Wednesday, July 18, 2012

XKCD is Awesome, Part 10,000,001,101

So, devoted xkcd fan that I am, I nevertheless missed this one: its April Fool's joke this year.

The comic was called "Umwelt". And the title tooltip (nearly all xkcds have them, and they're often the funniest part of the strip) defined it:
Umwelt is the idea that because their senses pick up on different things, different animals in the same ecosystem actually live in very different worlds. Everything about you shapes the world you inhabit--from your ideology to your glasses prescription to your web browser.
I don't really recall what cartoon I saw on April 1: but I know I didn't explore it enough to think of, say, opening it in a different web browser.

It turns out that you saw a different comic in different circumstances. Different web browsers or devices (computers v. mobile phones, for instance) gave different comics, but others were region specific, or tied to various other things.

I have not -- oddly enough, given not only what xkcd is like, but what its fans are like -- a definitive list of all the variations, or even a definitive count of how many there were. Granted, it's complicated: some variations were minor alterations of others, some were entirely different cartoons.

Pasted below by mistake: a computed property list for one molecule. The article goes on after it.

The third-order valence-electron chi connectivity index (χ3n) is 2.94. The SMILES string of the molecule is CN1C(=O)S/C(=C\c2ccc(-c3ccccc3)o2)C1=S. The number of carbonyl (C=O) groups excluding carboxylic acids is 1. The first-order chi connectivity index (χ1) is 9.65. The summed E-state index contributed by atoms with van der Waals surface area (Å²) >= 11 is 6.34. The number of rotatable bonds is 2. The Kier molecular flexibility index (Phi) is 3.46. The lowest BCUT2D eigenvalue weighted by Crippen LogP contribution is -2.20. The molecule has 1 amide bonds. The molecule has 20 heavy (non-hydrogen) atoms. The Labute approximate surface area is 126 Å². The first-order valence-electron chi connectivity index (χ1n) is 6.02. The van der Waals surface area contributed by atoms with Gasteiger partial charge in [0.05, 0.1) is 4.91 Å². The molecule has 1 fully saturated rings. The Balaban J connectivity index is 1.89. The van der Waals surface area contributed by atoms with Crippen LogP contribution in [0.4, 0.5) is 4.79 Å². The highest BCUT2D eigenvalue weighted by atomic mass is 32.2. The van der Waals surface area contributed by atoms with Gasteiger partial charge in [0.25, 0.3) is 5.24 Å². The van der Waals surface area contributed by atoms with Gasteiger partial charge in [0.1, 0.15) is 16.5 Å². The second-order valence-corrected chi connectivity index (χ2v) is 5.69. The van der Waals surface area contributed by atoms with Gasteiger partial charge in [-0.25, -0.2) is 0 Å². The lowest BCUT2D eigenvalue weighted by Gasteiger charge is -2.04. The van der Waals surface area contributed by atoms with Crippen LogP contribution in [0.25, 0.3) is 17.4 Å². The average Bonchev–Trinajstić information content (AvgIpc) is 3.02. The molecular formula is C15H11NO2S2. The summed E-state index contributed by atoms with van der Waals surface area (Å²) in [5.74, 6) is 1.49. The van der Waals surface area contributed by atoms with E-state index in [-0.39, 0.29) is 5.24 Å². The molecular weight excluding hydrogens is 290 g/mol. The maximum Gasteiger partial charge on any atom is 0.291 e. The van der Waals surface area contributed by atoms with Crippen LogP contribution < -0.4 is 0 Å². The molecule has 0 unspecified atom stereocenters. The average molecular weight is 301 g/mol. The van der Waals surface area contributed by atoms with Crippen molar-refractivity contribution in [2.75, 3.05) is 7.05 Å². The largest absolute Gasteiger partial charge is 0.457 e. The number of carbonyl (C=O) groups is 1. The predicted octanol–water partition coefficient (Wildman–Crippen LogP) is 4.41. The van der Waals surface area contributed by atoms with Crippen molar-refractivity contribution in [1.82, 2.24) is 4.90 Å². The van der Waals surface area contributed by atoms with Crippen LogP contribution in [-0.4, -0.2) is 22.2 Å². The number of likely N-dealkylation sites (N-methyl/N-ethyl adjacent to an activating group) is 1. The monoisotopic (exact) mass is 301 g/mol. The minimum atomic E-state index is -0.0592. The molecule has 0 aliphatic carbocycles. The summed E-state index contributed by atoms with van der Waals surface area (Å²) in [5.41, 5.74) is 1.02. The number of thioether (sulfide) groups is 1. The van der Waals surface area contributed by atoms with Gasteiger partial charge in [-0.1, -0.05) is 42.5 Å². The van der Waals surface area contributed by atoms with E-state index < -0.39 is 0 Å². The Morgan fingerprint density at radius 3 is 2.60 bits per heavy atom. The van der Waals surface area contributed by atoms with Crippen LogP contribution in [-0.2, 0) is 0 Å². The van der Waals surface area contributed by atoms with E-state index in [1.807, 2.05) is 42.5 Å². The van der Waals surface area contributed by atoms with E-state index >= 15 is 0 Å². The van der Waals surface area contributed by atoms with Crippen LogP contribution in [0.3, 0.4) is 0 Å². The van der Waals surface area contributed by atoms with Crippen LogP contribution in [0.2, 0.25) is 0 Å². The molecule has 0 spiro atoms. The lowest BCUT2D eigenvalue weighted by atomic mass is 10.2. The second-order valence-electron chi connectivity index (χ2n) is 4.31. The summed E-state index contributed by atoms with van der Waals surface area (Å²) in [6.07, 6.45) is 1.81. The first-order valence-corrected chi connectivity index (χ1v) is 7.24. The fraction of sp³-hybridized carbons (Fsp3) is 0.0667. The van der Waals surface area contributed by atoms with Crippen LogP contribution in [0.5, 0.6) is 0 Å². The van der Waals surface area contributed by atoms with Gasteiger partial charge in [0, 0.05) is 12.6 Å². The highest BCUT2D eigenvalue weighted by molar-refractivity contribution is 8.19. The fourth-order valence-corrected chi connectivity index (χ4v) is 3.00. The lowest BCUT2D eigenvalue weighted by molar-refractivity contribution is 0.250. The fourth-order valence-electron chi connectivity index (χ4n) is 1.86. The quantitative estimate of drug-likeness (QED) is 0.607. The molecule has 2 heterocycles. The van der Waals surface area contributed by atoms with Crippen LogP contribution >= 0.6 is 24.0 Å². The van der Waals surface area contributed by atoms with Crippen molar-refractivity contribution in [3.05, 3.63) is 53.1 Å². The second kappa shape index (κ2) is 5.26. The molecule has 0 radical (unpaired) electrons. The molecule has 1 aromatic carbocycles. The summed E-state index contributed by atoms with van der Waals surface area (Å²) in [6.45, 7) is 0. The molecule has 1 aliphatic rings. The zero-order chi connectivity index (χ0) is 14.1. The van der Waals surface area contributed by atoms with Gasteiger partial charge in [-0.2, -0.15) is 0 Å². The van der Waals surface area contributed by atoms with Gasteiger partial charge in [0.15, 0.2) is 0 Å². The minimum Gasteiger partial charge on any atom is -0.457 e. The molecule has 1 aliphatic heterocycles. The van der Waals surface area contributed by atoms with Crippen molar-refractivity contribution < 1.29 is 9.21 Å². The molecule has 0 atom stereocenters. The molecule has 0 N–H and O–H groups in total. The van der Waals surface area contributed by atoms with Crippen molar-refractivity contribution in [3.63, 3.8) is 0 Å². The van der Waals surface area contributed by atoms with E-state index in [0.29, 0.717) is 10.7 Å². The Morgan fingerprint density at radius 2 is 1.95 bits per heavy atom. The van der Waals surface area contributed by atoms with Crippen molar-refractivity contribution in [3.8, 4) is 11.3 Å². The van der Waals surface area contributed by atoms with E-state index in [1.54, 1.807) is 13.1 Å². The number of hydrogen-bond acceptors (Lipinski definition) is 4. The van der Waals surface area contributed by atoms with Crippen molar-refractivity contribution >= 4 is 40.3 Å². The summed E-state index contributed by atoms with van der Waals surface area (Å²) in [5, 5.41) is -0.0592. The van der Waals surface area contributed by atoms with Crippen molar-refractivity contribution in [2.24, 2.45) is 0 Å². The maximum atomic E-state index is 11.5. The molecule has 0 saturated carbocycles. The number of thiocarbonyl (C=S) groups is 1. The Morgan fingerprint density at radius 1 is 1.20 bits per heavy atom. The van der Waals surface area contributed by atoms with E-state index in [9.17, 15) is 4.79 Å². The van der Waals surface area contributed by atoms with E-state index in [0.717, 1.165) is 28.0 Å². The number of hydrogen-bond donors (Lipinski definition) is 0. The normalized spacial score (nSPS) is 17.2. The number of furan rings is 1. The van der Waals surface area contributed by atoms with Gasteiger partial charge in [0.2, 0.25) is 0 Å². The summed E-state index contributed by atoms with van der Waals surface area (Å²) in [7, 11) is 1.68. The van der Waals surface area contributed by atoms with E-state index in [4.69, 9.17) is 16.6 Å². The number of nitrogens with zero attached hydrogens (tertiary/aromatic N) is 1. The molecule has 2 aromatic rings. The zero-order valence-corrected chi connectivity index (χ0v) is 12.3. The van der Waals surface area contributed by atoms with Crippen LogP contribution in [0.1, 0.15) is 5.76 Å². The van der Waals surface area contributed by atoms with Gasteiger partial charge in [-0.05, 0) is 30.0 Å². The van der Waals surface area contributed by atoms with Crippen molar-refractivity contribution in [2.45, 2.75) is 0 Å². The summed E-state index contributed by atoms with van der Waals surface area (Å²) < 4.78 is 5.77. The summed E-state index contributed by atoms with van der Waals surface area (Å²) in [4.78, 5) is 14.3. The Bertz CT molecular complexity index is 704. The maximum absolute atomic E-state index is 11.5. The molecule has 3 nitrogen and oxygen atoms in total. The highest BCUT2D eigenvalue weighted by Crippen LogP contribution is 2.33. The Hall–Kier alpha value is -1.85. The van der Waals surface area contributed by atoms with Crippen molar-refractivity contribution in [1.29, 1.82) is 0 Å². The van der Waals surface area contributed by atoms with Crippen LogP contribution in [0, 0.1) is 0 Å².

But there are a number of discussion threads and other link pages that link to a lot of them. This article gives a good introductory sense of what sort of variations we're talking about. Then the relevant discussion threads on the xkcd forums and explain xkcd both had links to jpgs of a lot of versions. This video shows the way a particular cartoon (it was the one I saw just now, on Firefox on Mac in upstate NY) alters when the browser window is resized. This google docs roundup has a lot of different versions. Perhaps the most complete lists of links are those in this follow-up post on explain xkcd.

But what's most amazing to me about this whole thing is that, while some of the comics are not quite up to par, and some are minor variations on a particular idea, many are actually good enough that you wouldn't be surprised to see them as a regular xkcd installment (including the basic theme under several sets of those variations). Which is to say: this joke must have been a really tremendous amount of work -- for a joke which insured that most people would miss most of the comics.

Which, in my book, is pretty impressive.

I've stuck a few ones I like into this post, but really -- if you like xkcd, you should go explore. They're fun.

And if you don't know xkcd, check it out. (Just hit the random button, ignoring any cartoon numbered less than 100 or so -- he took a while to hit his stride.) Especially if you understand the meaning of the number in the title of this post (hint: look at the number of the comic this post is about.)

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